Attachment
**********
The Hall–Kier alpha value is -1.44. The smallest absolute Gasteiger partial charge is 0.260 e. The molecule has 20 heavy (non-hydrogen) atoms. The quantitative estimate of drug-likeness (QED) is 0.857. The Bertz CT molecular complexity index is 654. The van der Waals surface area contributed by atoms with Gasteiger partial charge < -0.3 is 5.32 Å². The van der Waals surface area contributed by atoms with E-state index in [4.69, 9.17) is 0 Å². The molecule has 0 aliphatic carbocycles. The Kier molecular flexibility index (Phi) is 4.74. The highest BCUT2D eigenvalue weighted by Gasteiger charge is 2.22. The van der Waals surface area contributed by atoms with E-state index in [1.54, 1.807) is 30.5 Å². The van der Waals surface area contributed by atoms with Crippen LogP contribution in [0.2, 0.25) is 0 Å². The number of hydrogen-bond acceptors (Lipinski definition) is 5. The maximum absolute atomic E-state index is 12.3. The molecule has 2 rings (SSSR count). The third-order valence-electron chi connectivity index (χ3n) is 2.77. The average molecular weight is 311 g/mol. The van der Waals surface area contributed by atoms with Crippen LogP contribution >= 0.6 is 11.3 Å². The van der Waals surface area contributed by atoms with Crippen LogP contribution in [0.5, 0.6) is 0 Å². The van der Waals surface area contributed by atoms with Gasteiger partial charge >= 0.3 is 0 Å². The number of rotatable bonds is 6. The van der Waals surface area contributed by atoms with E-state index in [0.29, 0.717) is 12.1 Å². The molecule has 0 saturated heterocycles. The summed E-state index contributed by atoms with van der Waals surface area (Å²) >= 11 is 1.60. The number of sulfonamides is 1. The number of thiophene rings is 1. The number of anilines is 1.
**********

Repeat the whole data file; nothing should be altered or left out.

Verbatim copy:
The Hall–Kier alpha value is -1.44. The smallest absolute Gasteiger partial charge is 0.260 e. The molecule has 20 heavy (non-hydrogen) atoms. The quantitative estimate of drug-likeness (QED) is 0.857. The Bertz CT molecular complexity index is 654. The van der Waals surface area contributed by atoms with Gasteiger partial charge < -0.3 is 5.32 Å². The van der Waals surface area contributed by atoms with E-state index in [4.69, 9.17) is 0 Å². The molecule has 0 aliphatic carbocycles. The Kier molecular flexibility index (Phi) is 4.74. The highest BCUT2D eigenvalue weighted by Gasteiger charge is 2.22. The van der Waals surface area contributed by atoms with E-state index in [1.54, 1.807) is 30.5 Å². The van der Waals surface area contributed by atoms with Crippen LogP contribution in [0.2, 0.25) is 0 Å². The number of hydrogen-bond acceptors (Lipinski definition) is 5. The maximum absolute atomic E-state index is 12.3. The molecule has 2 rings (SSSR count). The third-order valence-electron chi connectivity index (χ3n) is 2.77. The average molecular weight is 311 g/mol. The van der Waals surface area contributed by atoms with Crippen LogP contribution >= 0.6 is 11.3 Å². The van der Waals surface area contributed by atoms with Crippen LogP contribution in [0.5, 0.6) is 0 Å². The van der Waals surface area contributed by atoms with Gasteiger partial charge >= 0.3 is 0 Å². The number of rotatable bonds is 6. The van der Waals surface area contributed by atoms with E-state index in [0.29, 0.717) is 12.1 Å². The molecule has 0 saturated heterocycles. The summed E-state index contributed by atoms with van der Waals surface area (Å²) >= 11 is 1.60. The number of sulfonamides is 1. The number of thiophene rings is 1. The number of anilines is 1.